or I want to create software like Tom Binh makes bags.
I am impressed by Tom Binh bags.
It makes me happy to carry around a Tom Binh bag.
I am so glad that it has been possible for someone to make a success out of working in just that manner.
Is Tom Binh a craftsman? Is that what it is? Do I want to be a software craftsman? That is possible, isn’t it? There are people out there that see value in that, don’t they?
I have been doing computer programming of some sort or the other for almost 17 years. I don’t feel very accomplished. I feel a distinct lack of skill. There are so many questions, which I don’t know the answer to. I am not sure I am an expert at anything. I know a little bit of a lot of things. I can be relied on to ask good questions, I think. I have been known to work hard. I play well with other people.
At best, I think I have the aptitude to be a craftsman. I keep thinking that you are a craftsman when the skill that you ply is fairly complete, and second nature. I am not that, yet. I have promise. That is the most I can say for myself.
How can I work at something for 17 years, and still not be very good at it? Are you ready for this? It turns out that I don’t have to be. In software engineering, this strange slice of the working world, I can provide a lot of value, without being very skilled at software engineering. Despite my shortcomings, if software engineering skills were graded on a curve, I am sure I would fall at a decent spot. I am good enough for a lot of environments.
When I see a Tom Binh bag, I think, “That is quality“.
A Tom Binh bag is an inspiration. No, it is more. A Tom Binh bag is an aspiration – for me, carrying one is an act of prayer.
But what am I aspiring to? What does “quality” mean to me?
I am not sure I can explain it. I could resort to that old saw about pornography – we can’t define it, but we sure know it when we see it.
Tom Binh’s bags show attention to detail. “God is in the details“; sign me up for that church.
Every little part of the bag has a well thought-out purpose. Every little part of the bag fits, as intended, into its surroundings, and all the little parts work together, as intended, to serve a larger, well-defined, goal. Unmistakably, the bags are a rigorous architecture, and design, made flesh.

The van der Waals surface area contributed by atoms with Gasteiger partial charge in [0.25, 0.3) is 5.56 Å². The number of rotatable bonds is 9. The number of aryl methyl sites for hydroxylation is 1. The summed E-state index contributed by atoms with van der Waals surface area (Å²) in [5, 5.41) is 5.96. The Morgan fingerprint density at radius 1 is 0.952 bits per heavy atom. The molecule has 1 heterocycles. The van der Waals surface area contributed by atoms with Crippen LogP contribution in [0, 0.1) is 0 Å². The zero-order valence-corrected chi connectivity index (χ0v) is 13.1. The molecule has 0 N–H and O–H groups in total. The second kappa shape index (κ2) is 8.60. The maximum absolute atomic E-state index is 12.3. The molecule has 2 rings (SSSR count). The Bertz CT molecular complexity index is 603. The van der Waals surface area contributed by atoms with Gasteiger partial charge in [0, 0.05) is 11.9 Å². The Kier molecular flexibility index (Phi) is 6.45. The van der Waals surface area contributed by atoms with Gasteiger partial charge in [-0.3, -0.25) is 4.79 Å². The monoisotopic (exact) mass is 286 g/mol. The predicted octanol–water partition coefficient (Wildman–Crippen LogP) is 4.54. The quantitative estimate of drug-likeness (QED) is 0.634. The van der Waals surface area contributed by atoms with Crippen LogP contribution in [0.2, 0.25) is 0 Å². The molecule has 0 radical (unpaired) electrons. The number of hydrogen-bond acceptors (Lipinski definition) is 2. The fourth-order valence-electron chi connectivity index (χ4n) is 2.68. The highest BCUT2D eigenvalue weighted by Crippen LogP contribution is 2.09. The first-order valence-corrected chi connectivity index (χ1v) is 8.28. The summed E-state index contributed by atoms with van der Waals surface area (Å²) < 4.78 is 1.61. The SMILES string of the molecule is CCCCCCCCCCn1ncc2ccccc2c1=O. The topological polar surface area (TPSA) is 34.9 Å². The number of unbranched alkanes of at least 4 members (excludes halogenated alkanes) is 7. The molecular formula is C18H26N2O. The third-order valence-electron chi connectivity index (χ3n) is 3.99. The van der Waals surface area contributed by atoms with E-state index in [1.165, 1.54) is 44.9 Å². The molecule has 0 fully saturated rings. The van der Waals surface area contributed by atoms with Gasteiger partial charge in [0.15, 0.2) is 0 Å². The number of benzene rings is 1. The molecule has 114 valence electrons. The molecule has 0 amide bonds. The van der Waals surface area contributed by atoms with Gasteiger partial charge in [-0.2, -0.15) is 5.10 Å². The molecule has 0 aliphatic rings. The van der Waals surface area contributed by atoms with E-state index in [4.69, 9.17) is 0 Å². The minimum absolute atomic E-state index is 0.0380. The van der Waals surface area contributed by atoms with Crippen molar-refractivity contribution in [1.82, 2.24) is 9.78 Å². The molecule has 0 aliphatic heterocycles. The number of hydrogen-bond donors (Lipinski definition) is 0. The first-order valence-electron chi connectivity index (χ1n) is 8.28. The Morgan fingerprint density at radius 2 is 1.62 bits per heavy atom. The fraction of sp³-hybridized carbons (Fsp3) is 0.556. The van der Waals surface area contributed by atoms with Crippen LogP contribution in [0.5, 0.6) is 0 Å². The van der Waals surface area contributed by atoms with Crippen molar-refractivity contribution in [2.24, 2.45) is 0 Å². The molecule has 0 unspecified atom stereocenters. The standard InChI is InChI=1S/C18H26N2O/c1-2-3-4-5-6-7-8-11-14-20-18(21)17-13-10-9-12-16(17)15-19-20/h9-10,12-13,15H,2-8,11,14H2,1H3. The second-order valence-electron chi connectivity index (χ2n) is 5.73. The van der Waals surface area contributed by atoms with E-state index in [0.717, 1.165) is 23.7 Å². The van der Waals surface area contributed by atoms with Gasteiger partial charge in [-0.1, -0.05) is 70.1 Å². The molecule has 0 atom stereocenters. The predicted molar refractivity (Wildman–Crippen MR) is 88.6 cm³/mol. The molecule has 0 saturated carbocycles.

I want to create software that exhibits the same characteristics. Is that too much to ask? The answer of course, is yes.
Why don’t more people carry Tom Binh bags?
Good, but not worth the money
The bags cost more money than some folks want to, or can spend, on luggage. Regardless of the value the bags provide, the finances just don’t make sense to these folks.
Software engineering shares this issue. Higher skilled engineers are expensive. Business, often does not want to spend that money. The work produced by inexpensive, but low skilled engineers, is deemed good enough.
There is a school of thought that holds that a higher skilled software engineer is worth several low-skilled engineers. Alas, I don’t know how to make this case, even though I have seen anecdotal evidence to support this idea.
This is not an entirely lost cause, but close.
I am looking, and I am not liking
Some people simply are never going to like Tom Binh bags. Even when money is no object, they see nothing there to their liking.
Have you ever had to deal with a business stakeholder who wants a completely inexplicable UI? The customer is always right. You can only walk away from this.
Craftsmanship dictates low volumes?
I might be wrong about this. Very little of Tom Binh’s production process seems to be mechanized. Tom Binh is not in the mass manufacturing business, I think. He creates quality with meticulous, manual, effort, by a small number of highly skilled folks. Naturally, this means they can produce only so many bags.
Software does not have this limitation. Mass manufacturing is trivial. It is the master copy, however, which is the challenge. Craftsmanship can indeed be brought to bear in creating and maintaining that one master. However, we all know that is easier said than done. Some days I understand why. Some days I do not.
Oh man, do I love those colors!
I wonder, what color is the code I write?
What color is your code?